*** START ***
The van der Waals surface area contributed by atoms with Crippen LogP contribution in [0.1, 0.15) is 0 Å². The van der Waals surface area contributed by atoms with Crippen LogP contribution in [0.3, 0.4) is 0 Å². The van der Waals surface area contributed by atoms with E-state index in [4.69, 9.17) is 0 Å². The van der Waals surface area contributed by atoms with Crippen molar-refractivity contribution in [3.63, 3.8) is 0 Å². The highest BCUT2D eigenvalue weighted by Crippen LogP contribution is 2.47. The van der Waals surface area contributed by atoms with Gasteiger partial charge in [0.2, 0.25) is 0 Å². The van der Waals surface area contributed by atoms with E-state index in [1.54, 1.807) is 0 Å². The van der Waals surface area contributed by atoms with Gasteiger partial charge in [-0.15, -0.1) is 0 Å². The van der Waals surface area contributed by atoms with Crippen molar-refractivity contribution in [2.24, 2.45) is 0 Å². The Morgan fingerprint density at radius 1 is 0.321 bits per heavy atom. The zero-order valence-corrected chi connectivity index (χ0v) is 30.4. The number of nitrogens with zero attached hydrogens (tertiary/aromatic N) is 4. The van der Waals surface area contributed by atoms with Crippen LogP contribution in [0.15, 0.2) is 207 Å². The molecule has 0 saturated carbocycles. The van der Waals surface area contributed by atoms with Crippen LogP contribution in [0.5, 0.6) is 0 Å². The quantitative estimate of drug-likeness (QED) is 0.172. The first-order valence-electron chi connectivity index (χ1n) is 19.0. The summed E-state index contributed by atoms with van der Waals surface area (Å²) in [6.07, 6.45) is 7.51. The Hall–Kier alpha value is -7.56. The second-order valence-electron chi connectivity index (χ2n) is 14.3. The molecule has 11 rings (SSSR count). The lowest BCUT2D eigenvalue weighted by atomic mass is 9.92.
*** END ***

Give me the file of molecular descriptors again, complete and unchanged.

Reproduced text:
The van der Waals surface area contributed by atoms with Crippen LogP contribution in [0.1, 0.15) is 0 Å². The van der Waals surface area contributed by atoms with Crippen LogP contribution in [0.3, 0.4) is 0 Å². The van der Waals surface area contributed by atoms with E-state index in [4.69, 9.17) is 0 Å². The van der Waals surface area contributed by atoms with Crippen molar-refractivity contribution in [3.63, 3.8) is 0 Å². The highest BCUT2D eigenvalue weighted by Crippen LogP contribution is 2.47. The van der Waals surface area contributed by atoms with Gasteiger partial charge in [0.2, 0.25) is 0 Å². The van der Waals surface area contributed by atoms with E-state index in [1.54, 1.807) is 0 Å². The van der Waals surface area contributed by atoms with Gasteiger partial charge in [-0.15, -0.1) is 0 Å². The van der Waals surface area contributed by atoms with Crippen molar-refractivity contribution in [2.24, 2.45) is 0 Å². The Morgan fingerprint density at radius 1 is 0.321 bits per heavy atom. The zero-order valence-corrected chi connectivity index (χ0v) is 30.4. The number of nitrogens with zero attached hydrogens (tertiary/aromatic N) is 4. The van der Waals surface area contributed by atoms with Crippen LogP contribution in [0.15, 0.2) is 207 Å². The molecule has 0 saturated carbocycles. The van der Waals surface area contributed by atoms with Crippen LogP contribution in [0.5, 0.6) is 0 Å². The quantitative estimate of drug-likeness (QED) is 0.172. The first-order valence-electron chi connectivity index (χ1n) is 19.0. The summed E-state index contributed by atoms with van der Waals surface area (Å²) in [6.07, 6.45) is 7.51. The Hall–Kier alpha value is -7.56. The second-order valence-electron chi connectivity index (χ2n) is 14.3. The molecule has 11 rings (SSSR count). The lowest BCUT2D eigenvalue weighted by atomic mass is 9.92.